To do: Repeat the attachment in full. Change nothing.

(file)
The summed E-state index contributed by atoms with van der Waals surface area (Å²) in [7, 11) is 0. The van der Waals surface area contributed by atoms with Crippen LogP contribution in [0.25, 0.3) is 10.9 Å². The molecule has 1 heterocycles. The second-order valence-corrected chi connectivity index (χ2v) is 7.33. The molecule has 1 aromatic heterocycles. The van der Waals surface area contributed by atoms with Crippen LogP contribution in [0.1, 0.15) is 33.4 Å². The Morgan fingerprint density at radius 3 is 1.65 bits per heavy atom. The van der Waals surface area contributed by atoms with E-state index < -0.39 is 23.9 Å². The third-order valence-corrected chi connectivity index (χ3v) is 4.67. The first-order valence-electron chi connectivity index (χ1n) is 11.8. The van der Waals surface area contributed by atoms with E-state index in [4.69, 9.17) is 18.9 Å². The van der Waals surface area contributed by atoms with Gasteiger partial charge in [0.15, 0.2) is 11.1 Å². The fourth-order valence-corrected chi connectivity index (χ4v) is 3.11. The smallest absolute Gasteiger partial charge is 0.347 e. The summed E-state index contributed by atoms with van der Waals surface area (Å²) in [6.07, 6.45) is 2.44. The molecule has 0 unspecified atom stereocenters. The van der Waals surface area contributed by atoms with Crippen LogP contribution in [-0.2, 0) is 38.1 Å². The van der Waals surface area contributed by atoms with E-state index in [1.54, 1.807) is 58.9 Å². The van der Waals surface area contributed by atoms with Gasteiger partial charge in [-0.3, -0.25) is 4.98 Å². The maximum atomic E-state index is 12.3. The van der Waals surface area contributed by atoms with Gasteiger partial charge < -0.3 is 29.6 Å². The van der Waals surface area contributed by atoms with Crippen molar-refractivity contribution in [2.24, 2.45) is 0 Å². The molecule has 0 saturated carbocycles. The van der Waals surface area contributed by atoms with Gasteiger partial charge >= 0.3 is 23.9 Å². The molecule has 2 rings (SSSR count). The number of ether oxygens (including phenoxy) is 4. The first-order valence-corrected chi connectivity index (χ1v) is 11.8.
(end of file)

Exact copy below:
The summed E-state index contributed by atoms with van der Waals surface area (Å²) in [7, 11) is 0. The van der Waals surface area contributed by atoms with Crippen LogP contribution in [0.25, 0.3) is 10.9 Å². The molecule has 1 heterocycles. The second-order valence-corrected chi connectivity index (χ2v) is 7.33. The molecule has 1 aromatic heterocycles. The van der Waals surface area contributed by atoms with Crippen LogP contribution in [0.1, 0.15) is 33.4 Å². The Morgan fingerprint density at radius 3 is 1.65 bits per heavy atom. The van der Waals surface area contributed by atoms with E-state index < -0.39 is 23.9 Å². The third-order valence-corrected chi connectivity index (χ3v) is 4.67. The first-order valence-electron chi connectivity index (χ1n) is 11.8. The van der Waals surface area contributed by atoms with E-state index in [4.69, 9.17) is 18.9 Å². The van der Waals surface area contributed by atoms with Gasteiger partial charge in [0.15, 0.2) is 11.1 Å². The fourth-order valence-corrected chi connectivity index (χ4v) is 3.11. The smallest absolute Gasteiger partial charge is 0.347 e. The summed E-state index contributed by atoms with van der Waals surface area (Å²) in [6.07, 6.45) is 2.44. The molecule has 0 unspecified atom stereocenters. The van der Waals surface area contributed by atoms with Crippen LogP contribution in [-0.2, 0) is 38.1 Å². The van der Waals surface area contributed by atoms with E-state index in [1.54, 1.807) is 58.9 Å². The van der Waals surface area contributed by atoms with Gasteiger partial charge in [-0.3, -0.25) is 4.98 Å². The maximum atomic E-state index is 12.3. The van der Waals surface area contributed by atoms with Gasteiger partial charge < -0.3 is 29.6 Å². The van der Waals surface area contributed by atoms with Crippen molar-refractivity contribution in [2.24, 2.45) is 0 Å². The molecule has 0 saturated carbocycles. The van der Waals surface area contributed by atoms with Gasteiger partial charge >= 0.3 is 23.9 Å². The molecule has 2 rings (SSSR count). The number of ether oxygens (including phenoxy) is 4. The first-order valence-corrected chi connectivity index (χ1v) is 11.8.